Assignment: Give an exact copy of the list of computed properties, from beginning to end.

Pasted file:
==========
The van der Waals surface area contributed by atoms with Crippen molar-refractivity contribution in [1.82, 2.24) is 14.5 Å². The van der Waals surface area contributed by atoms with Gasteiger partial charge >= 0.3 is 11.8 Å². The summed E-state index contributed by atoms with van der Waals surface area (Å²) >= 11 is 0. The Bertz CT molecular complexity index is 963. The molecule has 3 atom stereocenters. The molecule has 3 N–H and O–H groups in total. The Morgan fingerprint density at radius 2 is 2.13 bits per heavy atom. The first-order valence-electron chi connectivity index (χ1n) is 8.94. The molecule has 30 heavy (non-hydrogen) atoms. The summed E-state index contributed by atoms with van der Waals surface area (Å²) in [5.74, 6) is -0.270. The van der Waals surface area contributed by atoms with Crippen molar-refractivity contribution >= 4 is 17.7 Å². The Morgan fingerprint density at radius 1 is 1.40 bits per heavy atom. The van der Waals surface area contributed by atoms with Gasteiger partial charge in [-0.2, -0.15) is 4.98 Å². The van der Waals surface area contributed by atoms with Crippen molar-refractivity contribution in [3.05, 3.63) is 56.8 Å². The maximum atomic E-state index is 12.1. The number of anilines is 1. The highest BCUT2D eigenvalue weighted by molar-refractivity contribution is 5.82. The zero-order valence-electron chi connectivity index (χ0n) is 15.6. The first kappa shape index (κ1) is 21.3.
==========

The van der Waals surface area contributed by atoms with Crippen molar-refractivity contribution in [1.82, 2.24) is 14.5 Å². The van der Waals surface area contributed by atoms with Gasteiger partial charge >= 0.3 is 11.8 Å². The summed E-state index contributed by atoms with van der Waals surface area (Å²) >= 11 is 0. The Bertz CT molecular complexity index is 963. The molecule has 3 atom stereocenters. The molecule has 3 N–H and O–H groups in total. The Morgan fingerprint density at radius 2 is 2.13 bits per heavy atom. The first-order valence-electron chi connectivity index (χ1n) is 8.94. The molecule has 30 heavy (non-hydrogen) atoms. The summed E-state index contributed by atoms with van der Waals surface area (Å²) in [5.74, 6) is -0.270. The van der Waals surface area contributed by atoms with Crippen molar-refractivity contribution >= 4 is 17.7 Å². The Morgan fingerprint density at radius 1 is 1.40 bits per heavy atom. The van der Waals surface area contributed by atoms with Gasteiger partial charge in [-0.2, -0.15) is 4.98 Å². The van der Waals surface area contributed by atoms with Crippen molar-refractivity contribution in [3.05, 3.63) is 56.8 Å². The maximum atomic E-state index is 12.1. The number of anilines is 1. The highest BCUT2D eigenvalue weighted by molar-refractivity contribution is 5.82. The zero-order valence-electron chi connectivity index (χ0n) is 15.6. The first kappa shape index (κ1) is 21.3.